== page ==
To me, and as a child of the Sixties I mean no disrespect to the first Prime Minister of my childhood, there was only one Supermac - Malcolm Macdonald. It was he, not Mr Macmillan, who ensured that we "never had it so good".
At a time when the country's panicky national football managers became ever more fearful of selecting the more cavalier players, the swashbuckling Macdonald arrived on the scene like a breath, a hurricane more like, of fresh air, daring anyone to ignore him.
This, remember, was the era when English football disgraced itself like never before. Not in the behaviour of their fans, nor in the paucity of results, though neither were anything to write home about.
The disgrace was that the likes of Charlie George, Alan Hudson and Tony Currie, and other rare talents, were denied regular England outings, seen as they were by successive managers as capricious "luxury players". All the more remarkable, then, that Supermac was granted as many as 14 England caps. But then, as I say, you couldn't ignore the man.
Those 14 games brought him six goals, on the face of it a solid return. In reality, however, he scored in just two of those games, but the 1975 European Championship qualifier at Wembley against Cyprus, which saw him net five times, has passed into folklore.
At Luton Supermac scored 49 times in 88 League games, in five seasons at Newcastle he hit 95 goals in 187 League matches, and at Arsenal his 84 League outings yielded 42 goals. His strike-rate was enviable.
And where did all these sporting heroics lead to once a knee injury forced Supermac into early retirement at the age of 29? Management was an obvious option, not least as Macdonald was articulate, never needing the Footballers Lexicon of Cliches. Under Ernie Clay's chairmanship he became, at Fulham, English football's first paid managing director.
But, believing he was about to receive the call from his beloved Newcastle he walked out on Fulham. The call never came. Instead, he pottered around football's lower reaches before losing such fortune as he had on failed business ventures.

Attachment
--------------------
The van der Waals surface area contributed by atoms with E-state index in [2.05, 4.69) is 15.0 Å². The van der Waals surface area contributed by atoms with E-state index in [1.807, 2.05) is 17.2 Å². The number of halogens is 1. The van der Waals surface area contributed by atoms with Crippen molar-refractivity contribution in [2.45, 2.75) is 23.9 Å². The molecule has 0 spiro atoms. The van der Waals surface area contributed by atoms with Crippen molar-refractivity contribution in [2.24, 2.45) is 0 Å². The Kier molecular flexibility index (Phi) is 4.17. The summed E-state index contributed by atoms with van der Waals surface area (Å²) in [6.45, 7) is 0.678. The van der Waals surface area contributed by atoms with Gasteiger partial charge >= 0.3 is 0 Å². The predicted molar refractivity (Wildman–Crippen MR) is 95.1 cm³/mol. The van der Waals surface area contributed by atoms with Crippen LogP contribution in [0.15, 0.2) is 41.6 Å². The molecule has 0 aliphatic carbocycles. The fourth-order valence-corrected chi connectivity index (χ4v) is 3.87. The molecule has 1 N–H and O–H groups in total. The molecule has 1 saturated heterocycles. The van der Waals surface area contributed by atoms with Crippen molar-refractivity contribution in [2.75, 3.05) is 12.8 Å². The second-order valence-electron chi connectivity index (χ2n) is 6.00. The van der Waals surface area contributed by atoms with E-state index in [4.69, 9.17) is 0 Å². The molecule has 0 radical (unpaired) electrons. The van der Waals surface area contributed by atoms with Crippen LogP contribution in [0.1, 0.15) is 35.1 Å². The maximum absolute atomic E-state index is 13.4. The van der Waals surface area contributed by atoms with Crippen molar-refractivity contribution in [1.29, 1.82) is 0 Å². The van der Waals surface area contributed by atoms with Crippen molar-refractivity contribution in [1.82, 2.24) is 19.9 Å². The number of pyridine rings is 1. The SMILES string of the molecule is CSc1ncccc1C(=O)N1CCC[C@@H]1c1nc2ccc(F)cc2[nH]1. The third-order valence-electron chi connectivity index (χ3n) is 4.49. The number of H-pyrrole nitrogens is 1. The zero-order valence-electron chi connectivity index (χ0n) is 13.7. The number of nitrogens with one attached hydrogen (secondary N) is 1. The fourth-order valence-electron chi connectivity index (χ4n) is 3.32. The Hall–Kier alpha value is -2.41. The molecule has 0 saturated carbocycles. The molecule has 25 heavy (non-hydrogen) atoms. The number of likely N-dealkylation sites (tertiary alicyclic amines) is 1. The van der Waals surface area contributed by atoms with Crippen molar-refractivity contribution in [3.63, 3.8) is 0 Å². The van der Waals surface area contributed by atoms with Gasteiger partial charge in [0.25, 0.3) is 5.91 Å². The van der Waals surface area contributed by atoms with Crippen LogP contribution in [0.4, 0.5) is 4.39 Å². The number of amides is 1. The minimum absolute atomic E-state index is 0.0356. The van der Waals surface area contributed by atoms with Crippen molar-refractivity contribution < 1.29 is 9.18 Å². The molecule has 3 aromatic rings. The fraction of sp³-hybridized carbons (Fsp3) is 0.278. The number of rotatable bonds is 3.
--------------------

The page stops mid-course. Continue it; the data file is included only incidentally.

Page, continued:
It is at times like this that your misery does not need compounding. Regrettably, though, misfortune just would not leave Malcolm alone, and with the onset of osteoarthritis - his exaggerated, bandy-legged running was bound to catch up with him sooner or later - he began losing himself inside the whisky bottle to help relieve the pain.
Last week, having been found comatose and surrounded by empty whisky bottles in a Northern bed-and-breakfast, he was admitted to a detoxifying clinic. Adams, Merson, Gascoigne - they are different kettles of troubled fish altogether. Macdonald, though, is no Gazza. He is intelligent, articulate, thoughtful - not a petulant, oafish, man-child like Tyneside's other great hero, and he deserves his dignity.
I refuse to think of Malcolm battling his demons in a secure ward, that's not the real Malcolm Macdonald. The Supermac I remember is the one who arrived at St James' Park for his Newcastle debut in a white Rolls-Royce, scored a hat-trick, and was then stretchered off, rapturous applause filling his 21-year-old ears. Malcolm, I still applaud you, and I wish you a speedy recovery.Reuse content